The following materials are ranked with the pesticides having the greatest IPM value listed first—the most effective and least harmful to natural enemies, honey bees and the environment are at the top of the table. When choosing a pesticide, consider information relating to air and water quality, resistance management, and the pesticide's properties and application timing. Not all registered pesticides are listed. Always read the label of the product being used.
 
A. PERMETHRIN*
  (Pounce 25WP) 3.2–12.8 oz 12 0
  (Ambush 25W) 3.2–12.8 oz 12 0
  MODE-OF-ACTION GROUP NUMBER1: 3A
  COMMENTS: Do not apply to cherry tomatoes or other varieties that produce fruit less than one inch in diameter. Do not spray directly or allow to drift onto blooming crops or weeds where bees are foraging.
 
B. BETA-CYFLUTHRIN*
  (Baythroid XL) 2.8 fl oz 12 0
  MODE-OF-ACTION GROUP NUMBER1: 3A
  COMMENTS: Apply to soil in a minimum of 10 gallons water/acre next to or below the transplants with standard preplant fertilizer equipment just before transplants are set out in field. A maximum of one pre-transplant application is allowed per crop season.
 
C. FENPROPATHRIN*
  (Danitol 2.4EC) 10.66 fl oz 24 3
  MODE-OF-ACTION GROUP NUMBER1: 3A
 
D. ESFENVALERATE*
  (Asana XL) 9.6 fl oz 12 1
  MODE-OF-ACTION GROUP NUMBER1: 3A
  COMMENTS: Do not spray directly or allow to drift onto blooming crops or weeds where bees are foraging.
 
E. ZETA-CYPERMETHRIN*
  (Mustang) 2.4–4.3 fl oz 12 1
  MODE-OF-ACTION GROUP NUMBER1: 3A
  COMMENTS: Do not spray directly or allow to drift onto blooming crops or weeds where bees are foraging.
 
Restricted entry interval (REI) is the number of hours (unless otherwise noted) from treatment until the treated area can be safely entered without protective clothing. Preharvest interval (PHI) is the number of days from treatment until harvest can take place. In some cases the REI exceeds the PHI. The longer of these two intervals is the minimum time that must elapse before harvest may take place.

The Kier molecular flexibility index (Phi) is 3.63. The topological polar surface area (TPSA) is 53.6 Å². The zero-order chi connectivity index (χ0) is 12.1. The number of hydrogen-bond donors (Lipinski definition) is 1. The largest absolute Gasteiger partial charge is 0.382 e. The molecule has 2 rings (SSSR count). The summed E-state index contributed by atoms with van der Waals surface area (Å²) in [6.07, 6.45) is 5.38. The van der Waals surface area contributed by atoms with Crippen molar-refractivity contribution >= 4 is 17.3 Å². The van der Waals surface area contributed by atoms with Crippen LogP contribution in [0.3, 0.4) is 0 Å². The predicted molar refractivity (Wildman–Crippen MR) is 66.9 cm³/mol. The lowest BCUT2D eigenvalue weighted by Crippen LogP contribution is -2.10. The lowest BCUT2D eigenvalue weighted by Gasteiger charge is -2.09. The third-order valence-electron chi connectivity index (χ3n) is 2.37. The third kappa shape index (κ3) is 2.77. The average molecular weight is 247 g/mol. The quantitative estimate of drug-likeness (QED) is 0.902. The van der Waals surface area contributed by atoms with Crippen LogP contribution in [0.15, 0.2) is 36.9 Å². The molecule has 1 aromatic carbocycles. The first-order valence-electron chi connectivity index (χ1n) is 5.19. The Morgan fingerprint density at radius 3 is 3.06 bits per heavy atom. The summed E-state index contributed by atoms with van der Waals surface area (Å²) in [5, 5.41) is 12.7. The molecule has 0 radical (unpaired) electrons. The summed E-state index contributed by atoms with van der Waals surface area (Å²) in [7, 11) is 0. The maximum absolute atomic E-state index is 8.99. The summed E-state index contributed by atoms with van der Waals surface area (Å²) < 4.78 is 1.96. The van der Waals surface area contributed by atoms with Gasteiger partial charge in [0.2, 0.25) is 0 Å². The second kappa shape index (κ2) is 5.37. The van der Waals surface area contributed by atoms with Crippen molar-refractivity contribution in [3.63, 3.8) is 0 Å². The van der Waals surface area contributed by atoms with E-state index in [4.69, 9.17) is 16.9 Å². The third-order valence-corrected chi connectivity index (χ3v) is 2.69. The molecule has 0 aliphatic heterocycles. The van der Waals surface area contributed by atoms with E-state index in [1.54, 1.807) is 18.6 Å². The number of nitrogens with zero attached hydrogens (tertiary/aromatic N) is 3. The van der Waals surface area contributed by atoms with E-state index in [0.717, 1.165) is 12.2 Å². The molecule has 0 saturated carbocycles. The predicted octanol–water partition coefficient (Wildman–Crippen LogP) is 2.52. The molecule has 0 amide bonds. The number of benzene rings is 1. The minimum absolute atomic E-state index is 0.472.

* Permit required from county agricultural commissioner for purchase or use.
# Acceptable for use on organically grown produce.
1 Rotate chemicals with a different mode-of-action group number, and do not use products with the same mode-of-action group number more than twice per season to help prevent the development of resistance. For example, the organophosphates have a group number of 1B; chemicals with a 1B group number should be alternated with chemicals that have a group number other than 1B. Mode-of-actiongroup numbers are assigned by IRAC (Insecticide Resistance Action Committee).

[Precautions]

PUBLICATION

[UC Peer Reviewed]

UC IPM Pest Management Guidelines: Tomato
UC ANR Publication 3470

Insects and Mites

E. T. Natwick, UC Cooperative Extension, Imperial County
C. S. Stoddard, UC Cooperative Extension, Merced and Madera counties
F. G. Zalom, Entomology, UC Davis
J. T. Trumble, Entomology, UC Riverside
G. Miyao, UC Cooperative Extension, Solano and Yolo counties
J. J. Stapleton, UC IPM Program and Kearney Agricultural Center, Parlier (false chinch bug)
Acknowledgments for contributions to Insects and Mites:
C. G. Summers, Entomology, UC Davis and Kearney Agricultural Center, Parlier
C. F. Fouche, UC Cooperative Extension, San Joaquin County
N. C. Toscano, Entomology, UC Riverside